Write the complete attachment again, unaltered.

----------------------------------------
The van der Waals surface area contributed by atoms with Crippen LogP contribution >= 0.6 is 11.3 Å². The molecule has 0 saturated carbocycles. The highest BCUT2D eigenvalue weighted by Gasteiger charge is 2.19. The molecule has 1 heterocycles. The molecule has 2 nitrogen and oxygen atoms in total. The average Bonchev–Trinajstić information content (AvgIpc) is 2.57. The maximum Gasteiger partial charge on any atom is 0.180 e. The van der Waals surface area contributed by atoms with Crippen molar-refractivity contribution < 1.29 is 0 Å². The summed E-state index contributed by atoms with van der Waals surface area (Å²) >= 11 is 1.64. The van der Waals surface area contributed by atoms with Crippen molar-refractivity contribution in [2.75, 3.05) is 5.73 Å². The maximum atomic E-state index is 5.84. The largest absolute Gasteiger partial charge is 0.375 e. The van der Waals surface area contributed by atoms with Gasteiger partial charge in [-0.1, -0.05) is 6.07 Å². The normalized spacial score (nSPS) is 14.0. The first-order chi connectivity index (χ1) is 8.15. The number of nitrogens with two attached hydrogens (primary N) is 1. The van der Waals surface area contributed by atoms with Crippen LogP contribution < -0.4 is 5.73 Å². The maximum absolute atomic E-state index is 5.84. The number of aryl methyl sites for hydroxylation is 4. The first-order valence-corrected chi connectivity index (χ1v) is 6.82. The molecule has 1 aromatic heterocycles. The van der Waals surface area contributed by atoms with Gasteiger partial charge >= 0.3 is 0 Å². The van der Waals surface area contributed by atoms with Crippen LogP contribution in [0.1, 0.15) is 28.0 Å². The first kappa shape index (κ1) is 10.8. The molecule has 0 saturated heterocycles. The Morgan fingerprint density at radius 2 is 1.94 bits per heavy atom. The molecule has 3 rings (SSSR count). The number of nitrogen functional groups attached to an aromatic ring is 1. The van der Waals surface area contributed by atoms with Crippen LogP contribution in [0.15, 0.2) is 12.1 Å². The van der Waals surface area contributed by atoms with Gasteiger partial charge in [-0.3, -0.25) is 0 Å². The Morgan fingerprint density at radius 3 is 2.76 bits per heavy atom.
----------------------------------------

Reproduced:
The van der Waals surface area contributed by atoms with Crippen LogP contribution >= 0.6 is 11.3 Å². The molecule has 0 saturated carbocycles. The highest BCUT2D eigenvalue weighted by Gasteiger charge is 2.19. The molecule has 1 heterocycles. The molecule has 2 nitrogen and oxygen atoms in total. The average Bonchev–Trinajstić information content (AvgIpc) is 2.57. The maximum Gasteiger partial charge on any atom is 0.180 e. The van der Waals surface area contributed by atoms with Crippen molar-refractivity contribution < 1.29 is 0 Å². The summed E-state index contributed by atoms with van der Waals surface area (Å²) >= 11 is 1.64. The van der Waals surface area contributed by atoms with Crippen molar-refractivity contribution in [2.75, 3.05) is 5.73 Å². The maximum atomic E-state index is 5.84. The largest absolute Gasteiger partial charge is 0.375 e. The van der Waals surface area contributed by atoms with Gasteiger partial charge in [-0.1, -0.05) is 6.07 Å². The normalized spacial score (nSPS) is 14.0. The first-order chi connectivity index (χ1) is 8.15. The number of nitrogens with two attached hydrogens (primary N) is 1. The van der Waals surface area contributed by atoms with Crippen LogP contribution < -0.4 is 5.73 Å². The maximum absolute atomic E-state index is 5.84. The number of aryl methyl sites for hydroxylation is 4. The first-order valence-corrected chi connectivity index (χ1v) is 6.82. The molecule has 1 aromatic heterocycles. The van der Waals surface area contributed by atoms with Gasteiger partial charge >= 0.3 is 0 Å². The van der Waals surface area contributed by atoms with Crippen LogP contribution in [0.1, 0.15) is 28.0 Å². The first kappa shape index (κ1) is 10.8. The molecule has 0 saturated heterocycles. The Morgan fingerprint density at radius 2 is 1.94 bits per heavy atom. The molecule has 3 rings (SSSR count). The number of nitrogen functional groups attached to an aromatic ring is 1. The van der Waals surface area contributed by atoms with Crippen LogP contribution in [0.15, 0.2) is 12.1 Å². The van der Waals surface area contributed by atoms with Gasteiger partial charge in [-0.3, -0.25) is 0 Å². The Morgan fingerprint density at radius 3 is 2.76 bits per heavy atom.